From this fan’s point of view, the strongest installments of season 11 up to this point were the two historicals. “Rosa” and “Demons of the Punjab” might not have been typical Doctor Who fare, but they were brave enough to tell bold, emotional human stories that had some strong contemporary messages about our current society. On paper, “The Witchfinders” – a tale which takes the TARDIS team to the witch trials of 17th century England – had much the same power. Unfortunately, though, the end result doesn’t pack enough of a punch to measure up to those episodes. However, that’s not to say it isn’t still a very enjoyable watch.
Following last week’s “Kerblam!”, the gleeful disregarding of the show’s tropes seen in the first half of the series have been sidestepped for another fairly traditionally-plotted adventure. Again, like writer Pete McTighe, fellow newcomer Joy Wilkinson clearly has a firm grasp on what makes a Doctor Who story work as well as making solid use of companions Ryan, Yaz and Graham and keeping the Doctor at the front of the action in a way that she hasn’t always been this year. There’s perhaps a pacing problem, with a little too much standing and talking in the first half hour, but that kind of fits the old fashioned feel.
In fact, “The Witchfinders” is noticeable for being the first episode this year that really hinges on the Doctor becoming a woman. Though her newfound gender has caused her some issues in previous historical episodes, this time around, the Time Lord properly discovers how terrible it was to be a woman in the middle ages. In one memorable quote, she retorts: “These are hard times for women – if we’re not being drowned, we’re being patronized to death.” Conversely – or perhaps deliberately to counteract this – the episode paints the Doctor as the most Doctorish Thirteen has been so far, taking charge, making the right deductions and not suffering fools gladly.
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Perhaps inevitably, with her gadgets and the general theme of sexism against strong women, the Doctor finds herself accused of witchcraft and for conspiring with Satan. Interestingly, her accuser is another strong-willed, though thoroughly despicable, woman in the form of Lady Becka Savage (Downton Abbey‘s Siobhan Finneran), who’s making up for her own evil ways by sentencing the women of Bilehurst Cragg, including her own family, to death as witches. Finneran makes for a strong central villain for the majority of the episode, though unfortunately things get a bit muddled – pun very much intended – when the real foes show up.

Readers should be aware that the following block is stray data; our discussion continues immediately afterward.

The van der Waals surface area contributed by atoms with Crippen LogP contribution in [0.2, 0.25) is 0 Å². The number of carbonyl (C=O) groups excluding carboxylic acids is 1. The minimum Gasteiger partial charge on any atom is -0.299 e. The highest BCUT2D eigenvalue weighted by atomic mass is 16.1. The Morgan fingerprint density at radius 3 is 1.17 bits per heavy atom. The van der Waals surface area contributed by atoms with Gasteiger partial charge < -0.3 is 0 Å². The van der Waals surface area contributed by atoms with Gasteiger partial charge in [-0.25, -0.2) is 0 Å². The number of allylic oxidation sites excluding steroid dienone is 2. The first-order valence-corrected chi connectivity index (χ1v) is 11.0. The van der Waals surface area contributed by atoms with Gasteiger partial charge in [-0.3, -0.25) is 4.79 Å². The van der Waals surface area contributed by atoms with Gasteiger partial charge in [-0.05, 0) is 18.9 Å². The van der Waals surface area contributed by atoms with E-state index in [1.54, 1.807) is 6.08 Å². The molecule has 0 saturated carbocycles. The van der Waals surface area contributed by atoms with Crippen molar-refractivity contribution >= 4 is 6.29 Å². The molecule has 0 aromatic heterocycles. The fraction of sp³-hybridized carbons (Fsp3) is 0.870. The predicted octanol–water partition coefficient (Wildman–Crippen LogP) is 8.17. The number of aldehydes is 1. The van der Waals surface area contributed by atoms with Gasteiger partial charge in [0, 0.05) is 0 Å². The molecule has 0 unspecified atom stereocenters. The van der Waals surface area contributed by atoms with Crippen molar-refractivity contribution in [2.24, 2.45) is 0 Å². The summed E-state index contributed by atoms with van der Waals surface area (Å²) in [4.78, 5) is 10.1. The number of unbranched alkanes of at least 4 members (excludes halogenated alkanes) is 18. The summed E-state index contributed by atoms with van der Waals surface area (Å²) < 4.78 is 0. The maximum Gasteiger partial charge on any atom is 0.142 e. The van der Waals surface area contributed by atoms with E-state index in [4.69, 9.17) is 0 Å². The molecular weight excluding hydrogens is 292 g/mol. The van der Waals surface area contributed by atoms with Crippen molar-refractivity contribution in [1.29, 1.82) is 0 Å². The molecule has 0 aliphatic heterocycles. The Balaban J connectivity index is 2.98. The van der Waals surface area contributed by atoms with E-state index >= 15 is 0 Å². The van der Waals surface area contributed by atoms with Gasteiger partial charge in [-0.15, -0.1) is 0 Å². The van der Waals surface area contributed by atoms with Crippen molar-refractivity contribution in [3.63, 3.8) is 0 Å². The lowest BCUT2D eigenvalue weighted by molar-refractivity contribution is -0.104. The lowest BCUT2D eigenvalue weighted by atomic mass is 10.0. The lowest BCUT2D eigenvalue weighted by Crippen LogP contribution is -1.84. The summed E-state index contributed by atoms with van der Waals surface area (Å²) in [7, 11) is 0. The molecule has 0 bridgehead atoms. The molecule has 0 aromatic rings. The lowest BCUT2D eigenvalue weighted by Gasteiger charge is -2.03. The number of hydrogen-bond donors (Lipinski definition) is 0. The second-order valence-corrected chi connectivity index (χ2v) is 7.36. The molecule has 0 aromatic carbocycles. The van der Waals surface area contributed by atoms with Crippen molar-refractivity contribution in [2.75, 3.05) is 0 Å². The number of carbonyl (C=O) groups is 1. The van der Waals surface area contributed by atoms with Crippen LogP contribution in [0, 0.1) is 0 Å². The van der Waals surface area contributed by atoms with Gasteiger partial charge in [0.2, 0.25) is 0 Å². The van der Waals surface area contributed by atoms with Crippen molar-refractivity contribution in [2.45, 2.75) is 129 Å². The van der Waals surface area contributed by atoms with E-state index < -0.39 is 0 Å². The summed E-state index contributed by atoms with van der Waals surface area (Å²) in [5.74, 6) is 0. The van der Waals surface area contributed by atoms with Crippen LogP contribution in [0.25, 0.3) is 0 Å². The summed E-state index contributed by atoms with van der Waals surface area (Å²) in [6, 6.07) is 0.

It turns out the rising of the dead is all down to the Morax, evil mud-based aliens released from their prison in a Lancashire hill. One the one hand, it’s pleasing to have some actual, bonafide nasty monsters for the Doctor to fight – this year has been all about human evil – but the last ten minutes don’t have the impact they should as they’re essentially one big, frantic info-dump. Fans wishing for a fully fleshed-out extraterrestrial threat this season will still have to wait, but at least the visual of the muddy corpses milling through the woods was a creepy one.
With apologies to Jodie Whittaker, who’s as great as ever, the real star of this episode has to be Alan Cumming as King James I. Fans were eager to see the actor appear for a guest spot on the show – after he turned down the part of the Doctor many years ago, remember – and he doesn’t disappoint. You could argue that his larger-than-life performance doesn’t quite fit with the dour, pretty gloomy subject matter – and you might be right – but you can’t deny that he livens the episode up considerably.
As this is only a 45 minute installment of Doctor Who, there’s not a lot of room to give a fully-detailed portrait of the historical king, but Wilkinson gives Cumming enough to work with so that we can see a few different sides to the monarch – a staunch believer in witchcraft and devilry whose masking his own deep-seated feelings of abandonment. The episode obviously makes a clear decision of how to handle James’ theorized homosexuality as well, and the king’s constant flirting with Ryan is hilarious, culminating in the final scenes of him asking Ryan to come back to London with him as his “protector.” If another story featuring James could be contrived for season 12 – the Gunpowder plot, maybe? – having Cumming back would be a delight.
Another thing we’d like more of is episodes both written and directed by women – “The Witchfinders” from Wilkinson and director Sallie Aprahamian (who also helmed “Arachnids in the U.K.”) is only the third time that’s happened in the show’s history. Hopefully, one day it won’t be a big deal but for now, it’s interesting to note, though it’s probably a total coincidence that this rare occurrence should happen in an episode all about the historical subjugation of women in a patriarchal society.
On the whole, “The Witchfinders” follows the trend of the back-half of the season for going back to traditional Doctor Who, which makes it a pleasing ride for fans though one that’s lacking the poignancy of the powerful pieces of drama found in the previous history-based episodes. In its place, however, we witness the Doctor facing medieval sexism, actual malevolent monsters and easily the best guest star of the season in Alan Cumming. Now that we’ve only got two more episodes left of season 11 (excluding the New Year’s special), let’s just hope they have an extra bit of magic to them.
"The Witchfinders" doesn't measure up to the previous historical episodes of season 11, but it's pleasingly traditional Doctor Who with a memorable guest turn from Alan Cumming.